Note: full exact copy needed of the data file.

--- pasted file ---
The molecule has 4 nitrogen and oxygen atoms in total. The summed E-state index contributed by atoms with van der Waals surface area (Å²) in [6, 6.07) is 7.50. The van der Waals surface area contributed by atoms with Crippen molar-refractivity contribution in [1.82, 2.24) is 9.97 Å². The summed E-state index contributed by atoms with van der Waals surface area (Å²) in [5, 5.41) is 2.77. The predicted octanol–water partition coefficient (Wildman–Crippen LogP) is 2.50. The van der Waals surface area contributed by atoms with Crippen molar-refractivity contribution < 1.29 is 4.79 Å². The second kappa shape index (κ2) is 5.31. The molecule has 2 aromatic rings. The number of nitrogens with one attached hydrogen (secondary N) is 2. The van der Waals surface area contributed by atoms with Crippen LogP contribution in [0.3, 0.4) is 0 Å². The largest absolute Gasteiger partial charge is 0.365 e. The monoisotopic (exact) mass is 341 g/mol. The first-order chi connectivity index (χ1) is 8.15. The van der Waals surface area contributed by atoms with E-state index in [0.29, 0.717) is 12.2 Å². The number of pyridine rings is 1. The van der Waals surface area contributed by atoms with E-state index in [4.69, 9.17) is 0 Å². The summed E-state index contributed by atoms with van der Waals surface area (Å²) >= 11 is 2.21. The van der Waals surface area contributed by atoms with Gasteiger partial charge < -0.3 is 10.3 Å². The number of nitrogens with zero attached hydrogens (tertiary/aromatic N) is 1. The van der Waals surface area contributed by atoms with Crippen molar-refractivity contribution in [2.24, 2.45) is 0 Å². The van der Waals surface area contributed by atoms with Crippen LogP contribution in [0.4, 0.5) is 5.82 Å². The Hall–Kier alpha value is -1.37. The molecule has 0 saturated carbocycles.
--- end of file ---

The molecule has 4 nitrogen and oxygen atoms in total. The summed E-state index contributed by atoms with van der Waals surface area (Å²) in [6, 6.07) is 7.50. The van der Waals surface area contributed by atoms with Crippen molar-refractivity contribution in [1.82, 2.24) is 9.97 Å². The summed E-state index contributed by atoms with van der Waals surface area (Å²) in [5, 5.41) is 2.77. The predicted octanol–water partition coefficient (Wildman–Crippen LogP) is 2.50. The van der Waals surface area contributed by atoms with Crippen molar-refractivity contribution < 1.29 is 4.79 Å². The second kappa shape index (κ2) is 5.31. The molecule has 2 aromatic rings. The number of nitrogens with one attached hydrogen (secondary N) is 2. The van der Waals surface area contributed by atoms with Crippen LogP contribution in [0.3, 0.4) is 0 Å². The largest absolute Gasteiger partial charge is 0.365 e. The monoisotopic (exact) mass is 341 g/mol. The first-order chi connectivity index (χ1) is 8.15. The van der Waals surface area contributed by atoms with E-state index in [0.29, 0.717) is 12.2 Å². The number of pyridine rings is 1. The van der Waals surface area contributed by atoms with E-state index in [4.69, 9.17) is 0 Å². The summed E-state index contributed by atoms with van der Waals surface area (Å²) >= 11 is 2.21. The van der Waals surface area contributed by atoms with Gasteiger partial charge < -0.3 is 10.3 Å². The number of nitrogens with zero attached hydrogens (tertiary/aromatic N) is 1. The van der Waals surface area contributed by atoms with Crippen molar-refractivity contribution in [2.24, 2.45) is 0 Å². The van der Waals surface area contributed by atoms with Crippen LogP contribution in [0.4, 0.5) is 5.82 Å². The Hall–Kier alpha value is -1.37. The molecule has 0 saturated carbocycles.